The first item on the 8 o’clock news on CVM TV this evening was the parliamentary committee debate on the Offences Against the Person Act, in particular, marital rape. This might seem like old news in other parts of the world, but here in Jamaica, there remain laws left over from Victorian times that are only now being updated. And to be fair, by updating the laws now, with the further development of women’s rights in the last twenty years, Jamaica has a golden opportunity to leapfrog towards more equitable and realistic legislation than might be found in other countries.
On the international stage, Jamaica seems to be an active participant in the promotion of women’s rights, ratifying the UN Convention on the Elimination of all forms of Discrimination Against Women (CEDAW) in 1981, and adopting the Forward Looking Strategies generated at the Third Conference on Women in Nairobi, Kenya in 1985. Ratifying and adopting are easy; actually implementing change is more of a challenge, as shown in the summary of Jamaica’s national action plan and strategies for implementation of the Platform for Action (Beijing, 1997) — data for the adoption and for the allocation of resources is tersely marked “NA”, meaning in practice, no adoption, no allocation.
Nevertheless, Jamaica’s ratification of CEDAW means that it accepts the following actions are criminal offences:
- to assault, injure or wound a spouse or partner;
- to threaten and put a person in fear;
- to rape and force a woman to have sexual relations against her will.
Bringing these definitions into national law is another matter, as was evident at last week’s session of the committee discussing the Offences Against the Person Act, in which the Jamaica Constabulary Force, backed by government Senator Norman Grant, submitted that referral to the Director of Public Prosecution (DPP) be maintained in cases of marital rape. Their argument was that the intervention of the DPP would help preserve the institution of marriage. Grant suggested that this would offer a chance to “save the marriage” and a “second opportunity for the family to be restored”. Hello?! Preserving an abstraction over a physical assault? Encouraging children to grow up in an abusive environment?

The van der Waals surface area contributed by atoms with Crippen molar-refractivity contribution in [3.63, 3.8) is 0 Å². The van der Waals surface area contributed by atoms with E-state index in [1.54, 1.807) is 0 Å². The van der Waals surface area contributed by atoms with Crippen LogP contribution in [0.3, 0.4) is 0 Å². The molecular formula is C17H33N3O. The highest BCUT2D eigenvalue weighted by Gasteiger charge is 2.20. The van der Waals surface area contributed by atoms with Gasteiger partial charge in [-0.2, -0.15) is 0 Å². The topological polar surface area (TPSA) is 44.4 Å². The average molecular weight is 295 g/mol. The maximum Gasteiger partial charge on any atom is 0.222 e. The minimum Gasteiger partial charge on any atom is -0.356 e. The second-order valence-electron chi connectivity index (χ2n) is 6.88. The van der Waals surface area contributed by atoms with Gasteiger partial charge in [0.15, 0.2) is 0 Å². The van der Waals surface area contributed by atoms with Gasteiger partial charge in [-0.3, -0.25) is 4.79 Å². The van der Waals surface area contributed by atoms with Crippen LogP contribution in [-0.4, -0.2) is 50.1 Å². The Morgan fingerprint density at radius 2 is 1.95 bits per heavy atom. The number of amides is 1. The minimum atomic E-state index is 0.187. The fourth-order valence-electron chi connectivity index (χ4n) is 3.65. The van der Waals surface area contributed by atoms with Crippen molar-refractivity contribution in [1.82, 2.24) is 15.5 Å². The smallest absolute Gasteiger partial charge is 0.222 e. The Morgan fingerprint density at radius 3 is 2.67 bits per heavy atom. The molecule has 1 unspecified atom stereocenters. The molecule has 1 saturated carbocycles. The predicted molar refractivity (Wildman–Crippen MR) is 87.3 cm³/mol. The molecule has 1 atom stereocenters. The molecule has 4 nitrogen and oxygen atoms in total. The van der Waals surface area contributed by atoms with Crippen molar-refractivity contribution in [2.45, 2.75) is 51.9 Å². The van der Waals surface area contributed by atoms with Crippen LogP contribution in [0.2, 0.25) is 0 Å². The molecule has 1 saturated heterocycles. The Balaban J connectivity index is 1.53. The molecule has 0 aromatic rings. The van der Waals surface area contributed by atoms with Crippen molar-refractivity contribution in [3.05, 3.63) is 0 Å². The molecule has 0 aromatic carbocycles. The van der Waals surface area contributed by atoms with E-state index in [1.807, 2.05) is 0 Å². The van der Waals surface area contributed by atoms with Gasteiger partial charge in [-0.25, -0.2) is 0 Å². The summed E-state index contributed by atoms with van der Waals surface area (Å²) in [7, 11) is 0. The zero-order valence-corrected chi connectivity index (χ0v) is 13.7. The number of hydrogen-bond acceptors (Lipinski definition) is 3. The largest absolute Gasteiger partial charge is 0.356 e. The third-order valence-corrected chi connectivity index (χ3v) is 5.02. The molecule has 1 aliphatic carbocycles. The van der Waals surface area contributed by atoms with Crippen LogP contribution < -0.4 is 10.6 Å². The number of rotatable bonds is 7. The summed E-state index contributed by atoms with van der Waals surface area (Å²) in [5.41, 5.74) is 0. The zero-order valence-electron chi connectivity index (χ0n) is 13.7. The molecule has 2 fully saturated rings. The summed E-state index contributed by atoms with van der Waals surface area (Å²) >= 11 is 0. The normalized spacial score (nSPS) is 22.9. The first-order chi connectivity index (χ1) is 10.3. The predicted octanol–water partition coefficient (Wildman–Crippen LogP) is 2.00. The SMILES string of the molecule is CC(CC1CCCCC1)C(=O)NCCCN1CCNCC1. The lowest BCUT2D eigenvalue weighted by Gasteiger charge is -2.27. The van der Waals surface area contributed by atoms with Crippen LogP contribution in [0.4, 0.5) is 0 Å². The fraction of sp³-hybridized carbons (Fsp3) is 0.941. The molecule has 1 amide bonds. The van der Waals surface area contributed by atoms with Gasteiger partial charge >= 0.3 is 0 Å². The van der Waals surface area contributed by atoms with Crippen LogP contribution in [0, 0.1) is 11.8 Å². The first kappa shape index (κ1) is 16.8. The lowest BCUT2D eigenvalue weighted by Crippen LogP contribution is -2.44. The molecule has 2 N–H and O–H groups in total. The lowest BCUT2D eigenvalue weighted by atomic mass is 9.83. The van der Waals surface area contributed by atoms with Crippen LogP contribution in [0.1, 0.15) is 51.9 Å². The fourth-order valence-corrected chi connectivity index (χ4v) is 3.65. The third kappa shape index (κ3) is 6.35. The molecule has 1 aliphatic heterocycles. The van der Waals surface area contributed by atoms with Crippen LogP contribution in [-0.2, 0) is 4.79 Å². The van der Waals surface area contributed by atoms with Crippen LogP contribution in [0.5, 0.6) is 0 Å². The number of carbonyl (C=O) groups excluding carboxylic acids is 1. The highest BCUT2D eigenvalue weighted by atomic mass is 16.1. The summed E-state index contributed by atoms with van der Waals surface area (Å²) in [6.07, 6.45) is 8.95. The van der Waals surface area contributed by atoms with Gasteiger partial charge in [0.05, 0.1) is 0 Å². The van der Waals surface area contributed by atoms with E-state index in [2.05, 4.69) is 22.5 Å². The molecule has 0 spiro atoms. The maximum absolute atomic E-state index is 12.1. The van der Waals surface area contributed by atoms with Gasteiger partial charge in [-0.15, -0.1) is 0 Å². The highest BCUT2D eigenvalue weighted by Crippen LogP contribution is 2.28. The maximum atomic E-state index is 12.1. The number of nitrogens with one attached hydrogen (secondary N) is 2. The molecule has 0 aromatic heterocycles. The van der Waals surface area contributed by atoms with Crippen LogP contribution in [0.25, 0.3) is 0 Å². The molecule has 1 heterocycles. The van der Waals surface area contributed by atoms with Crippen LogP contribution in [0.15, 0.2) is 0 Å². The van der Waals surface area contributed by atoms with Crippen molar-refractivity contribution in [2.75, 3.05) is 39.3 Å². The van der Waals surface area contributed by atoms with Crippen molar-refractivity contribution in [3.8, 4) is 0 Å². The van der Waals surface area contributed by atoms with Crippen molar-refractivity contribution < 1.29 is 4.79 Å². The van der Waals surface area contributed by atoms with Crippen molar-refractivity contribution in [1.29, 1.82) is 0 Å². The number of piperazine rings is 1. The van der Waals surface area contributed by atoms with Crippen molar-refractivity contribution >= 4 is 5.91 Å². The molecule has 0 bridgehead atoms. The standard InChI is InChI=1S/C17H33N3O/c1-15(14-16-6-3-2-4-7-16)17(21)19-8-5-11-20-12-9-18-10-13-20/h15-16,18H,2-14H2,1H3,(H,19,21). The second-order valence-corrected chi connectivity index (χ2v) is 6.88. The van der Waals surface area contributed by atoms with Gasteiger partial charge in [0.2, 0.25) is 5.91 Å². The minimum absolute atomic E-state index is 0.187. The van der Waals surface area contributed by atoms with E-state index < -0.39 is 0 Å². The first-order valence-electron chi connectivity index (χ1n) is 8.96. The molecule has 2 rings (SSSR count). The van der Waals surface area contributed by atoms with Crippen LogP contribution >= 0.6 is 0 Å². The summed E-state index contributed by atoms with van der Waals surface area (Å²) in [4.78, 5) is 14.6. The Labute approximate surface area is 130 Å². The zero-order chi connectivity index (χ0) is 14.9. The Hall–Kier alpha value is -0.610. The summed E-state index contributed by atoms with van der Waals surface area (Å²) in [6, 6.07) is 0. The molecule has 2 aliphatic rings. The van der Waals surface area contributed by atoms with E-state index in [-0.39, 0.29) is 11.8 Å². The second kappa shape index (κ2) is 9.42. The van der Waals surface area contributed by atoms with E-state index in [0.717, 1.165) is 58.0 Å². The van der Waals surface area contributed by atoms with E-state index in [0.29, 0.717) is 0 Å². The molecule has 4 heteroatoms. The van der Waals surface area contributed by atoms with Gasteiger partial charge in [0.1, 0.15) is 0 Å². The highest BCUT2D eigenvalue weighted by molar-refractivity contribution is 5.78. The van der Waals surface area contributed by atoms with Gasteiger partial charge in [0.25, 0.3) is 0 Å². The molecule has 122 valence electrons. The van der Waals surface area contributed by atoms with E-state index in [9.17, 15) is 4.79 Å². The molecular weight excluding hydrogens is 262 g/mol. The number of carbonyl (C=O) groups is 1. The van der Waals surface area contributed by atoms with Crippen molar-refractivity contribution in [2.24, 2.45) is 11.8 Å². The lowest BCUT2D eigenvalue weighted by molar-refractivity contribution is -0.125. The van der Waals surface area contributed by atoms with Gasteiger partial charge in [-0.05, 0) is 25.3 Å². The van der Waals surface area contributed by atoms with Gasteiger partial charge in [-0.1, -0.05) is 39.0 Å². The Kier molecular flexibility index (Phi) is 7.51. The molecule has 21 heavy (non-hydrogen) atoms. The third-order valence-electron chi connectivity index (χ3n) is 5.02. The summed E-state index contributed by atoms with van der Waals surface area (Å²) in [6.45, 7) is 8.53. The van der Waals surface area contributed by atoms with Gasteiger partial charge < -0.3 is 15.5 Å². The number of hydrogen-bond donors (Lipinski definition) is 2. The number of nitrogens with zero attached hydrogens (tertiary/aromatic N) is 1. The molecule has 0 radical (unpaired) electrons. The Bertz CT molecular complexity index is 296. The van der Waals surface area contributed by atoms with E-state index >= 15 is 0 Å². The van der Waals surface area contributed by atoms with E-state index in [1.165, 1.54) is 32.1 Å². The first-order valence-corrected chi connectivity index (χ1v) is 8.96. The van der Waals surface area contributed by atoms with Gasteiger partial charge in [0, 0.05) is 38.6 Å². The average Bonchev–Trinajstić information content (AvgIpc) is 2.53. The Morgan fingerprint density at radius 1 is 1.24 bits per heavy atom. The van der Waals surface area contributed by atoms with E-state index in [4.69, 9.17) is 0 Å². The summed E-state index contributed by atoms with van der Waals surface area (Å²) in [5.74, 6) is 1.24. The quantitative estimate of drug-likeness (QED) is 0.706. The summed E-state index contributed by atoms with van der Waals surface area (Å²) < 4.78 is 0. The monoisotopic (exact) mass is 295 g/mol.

In a remarkable show of restraint in the face of such idiocy, Joyce Hewitt, vice-president for Public Education and Legal Reform at Woman Inc, claimed that, “Marital rape occurs in a chronic situation where the marriage has already broken down.” In this way, she was able to deflect the argument for preserving the “institution of marriage”, and Attorney General and Committee Chair Senator A.J. Nicholson accepted that marital rape need not be referred to the DPP, but treated as any other crime.
So far, so good. Yet, by arguing that marital rape occurs in collapsed marriages, Hewitt had unwittingly set the scene for today’s debate about the definition of marital rape. After the committee meeting, the Attorney General tried to explain to the TV reporter when rape “can” occur in marriage: When a marriage is “on the rocks”, then non-consensual sex is rape; when it takes place within a “wholesome” marriage, it is not.
Compared with the evidence-based definitions in the CEDAW, such terms as “on the rocks” and “wholesome” have no place in a serious debate on criminal offences, and it is mindboggling for the government’s highest legal authority to use such terms, even if he is trying to show himself as a plain-talking man of the people. “Wholesome marriage” and “marital rape” are mutually exclusive terms: if marital rape occurs, then the marriage is not wholesome — it’s that simple.
So let’s have no more talk of wholesomeness, and keep it clear: non-consensual sex is rape, regardless of the marital status of those involved, and rape is a crime.
Update: This text was published in the Jamaica Observer on 11 March 2007.